Black Swan Reviews
I thought the dancing was beautiful and Natalie Portman played her part well i also thought the creepy speckled turned out well.
The stage is set you get intrigued in the first half hour and after a while you start to think your seeing things, but i tell your not. Nina is.
Combing the beautiful dancing with the damaging mind of Nina was in word. Unique. I definitely think the overall effect was very Swan Lake and not just because thats the show there exacuting.
Also like The Wrestler, Aronofksy approaches the material rough, harsh, cinema-verite, though here I don't agree with it as it feels less reflective of the inner psychological portrait it's supposed to be. The lighting style and film stock don't work with the finds of angles, movements, and eventual edits. It's awkward and too grainy. It feels at times Aronofsky is hiding his points to make a more popular looking film in favor of one that's more interesting.
But the performances, expressions, and makeup are perfect. It lends to the effect of Lily being natural for the role of Black Swan; she's a little darker, hotter, in touch with the necessary reality required to understand the role. Nina can't depict this because she's a dramatist, a faker, an isolated compulsive dancer who only understands art outside context of reality. Makeup is key because it manipulates the faces to play these roles effectively.
Obsessive vanity has its rewards; Nina gets the part but is less liked by her peers. The sadness is that Nina is deluding into the Black Swan character, a slow digression from obsession. She sees herself as becoming this Swan.
Lily in black, Nina in white, they fittingly meet in the bathroom and the dynamic is perfect. Lily is sexually suggestive, seductive, friendly and inviting to Nina, a true angel vs devil story.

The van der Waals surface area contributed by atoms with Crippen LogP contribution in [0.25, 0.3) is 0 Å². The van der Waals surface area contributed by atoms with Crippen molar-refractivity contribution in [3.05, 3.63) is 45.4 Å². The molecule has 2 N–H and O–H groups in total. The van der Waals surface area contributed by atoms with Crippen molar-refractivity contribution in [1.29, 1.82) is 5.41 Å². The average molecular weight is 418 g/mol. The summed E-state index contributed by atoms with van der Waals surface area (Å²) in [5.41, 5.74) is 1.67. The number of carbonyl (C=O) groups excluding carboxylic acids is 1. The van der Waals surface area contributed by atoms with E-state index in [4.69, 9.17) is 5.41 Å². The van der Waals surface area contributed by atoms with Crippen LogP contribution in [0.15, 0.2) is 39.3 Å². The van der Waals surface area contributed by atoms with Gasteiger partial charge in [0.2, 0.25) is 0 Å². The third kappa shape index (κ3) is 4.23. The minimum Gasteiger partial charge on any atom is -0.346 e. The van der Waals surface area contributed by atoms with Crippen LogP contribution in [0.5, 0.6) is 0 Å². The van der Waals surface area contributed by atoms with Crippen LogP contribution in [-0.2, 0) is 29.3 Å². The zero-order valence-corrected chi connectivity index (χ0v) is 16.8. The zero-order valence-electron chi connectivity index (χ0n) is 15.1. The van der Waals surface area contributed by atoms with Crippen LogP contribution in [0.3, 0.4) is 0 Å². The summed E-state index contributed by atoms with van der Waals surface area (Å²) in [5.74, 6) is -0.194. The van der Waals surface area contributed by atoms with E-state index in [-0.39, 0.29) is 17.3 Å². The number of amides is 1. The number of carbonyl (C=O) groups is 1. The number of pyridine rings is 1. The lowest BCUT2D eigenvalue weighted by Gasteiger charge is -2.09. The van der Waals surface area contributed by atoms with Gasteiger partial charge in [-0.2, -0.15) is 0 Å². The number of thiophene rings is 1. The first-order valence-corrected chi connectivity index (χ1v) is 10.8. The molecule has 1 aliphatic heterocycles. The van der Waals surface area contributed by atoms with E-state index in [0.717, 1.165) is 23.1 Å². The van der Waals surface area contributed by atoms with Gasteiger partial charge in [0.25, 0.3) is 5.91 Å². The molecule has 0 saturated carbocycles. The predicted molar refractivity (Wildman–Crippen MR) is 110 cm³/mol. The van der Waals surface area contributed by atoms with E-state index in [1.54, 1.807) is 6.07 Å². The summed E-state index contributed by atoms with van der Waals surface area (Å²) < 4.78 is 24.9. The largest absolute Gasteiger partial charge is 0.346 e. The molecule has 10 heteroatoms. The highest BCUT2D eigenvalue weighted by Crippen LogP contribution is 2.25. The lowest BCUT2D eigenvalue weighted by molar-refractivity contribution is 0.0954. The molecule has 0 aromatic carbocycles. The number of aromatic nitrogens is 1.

The Director is the manipulator of the black/white, good/evil dynamic, and in-betweener trying to help Nina turn on her lifestyle to become the Black Swan, as suggested by his purely black and white apartment. These colors (or lack of) are a dominant theme. Nina's mother Erica wears black when cutting her nails. Her bedroom is also black and white with just a hint of innocent pink, suggesting her mother's youthful treatment of her is a dangerous innocence sitting on the brink of becoming the absolutist black/white thinker Director is. The overall palette has an interesting limit, some splashes of red added to the black, white, and pink. Expressions of envy were captured, but where was the green to sour the obvious obsession scheme? The problem was I didn't feel we explored beyond these obvious parameters.
The masturbation scene is terrific; as she explores this phenomenal feeling, she is inhibited by the disturbing sight of mother sleeping invasively nearby.
It seems as though this entire stage production is designed to manipulate Nina into broken innocence. Director gropes her sexually, telling her she has to seduce him, not him to her. Eventually, she sees him in an evil mask fucking a woman backstage.
There's some good and bad with the whole Black Swan metaphor. The idea is beautiful, artistic for sure, but at times distracted by reaching, contrived methods. After stabbing Lily to death and effectively becoming the Black Swan, I feel this film is best viewed as a glorified horror film, especially upon the delusion of metamorphosis. Yet it's not that interesting, it's trite, used, not exactly a shocker. It's more fun to believe Lily was killed and that Nina is so crazy as to have needed this to become the Black Swan.
By the time Nina throws herself off stage, it's a bit melodramatic, but a harsh stick to Director and everyone who exploited her being this way. It cleverly fades to white, her darkness complete, now returned to the innocence with her point made. The audience maybe deserves more, I'm not solely interested in her black and white life. Why don't we get to see Erica, Director, and Lily react? The perspective is narrow, the agendas of the supporting cast under-examined. But then it is consistent with Aronofksy, ending Wrestler on a similar note, which didn't seem to need anymore than we saw.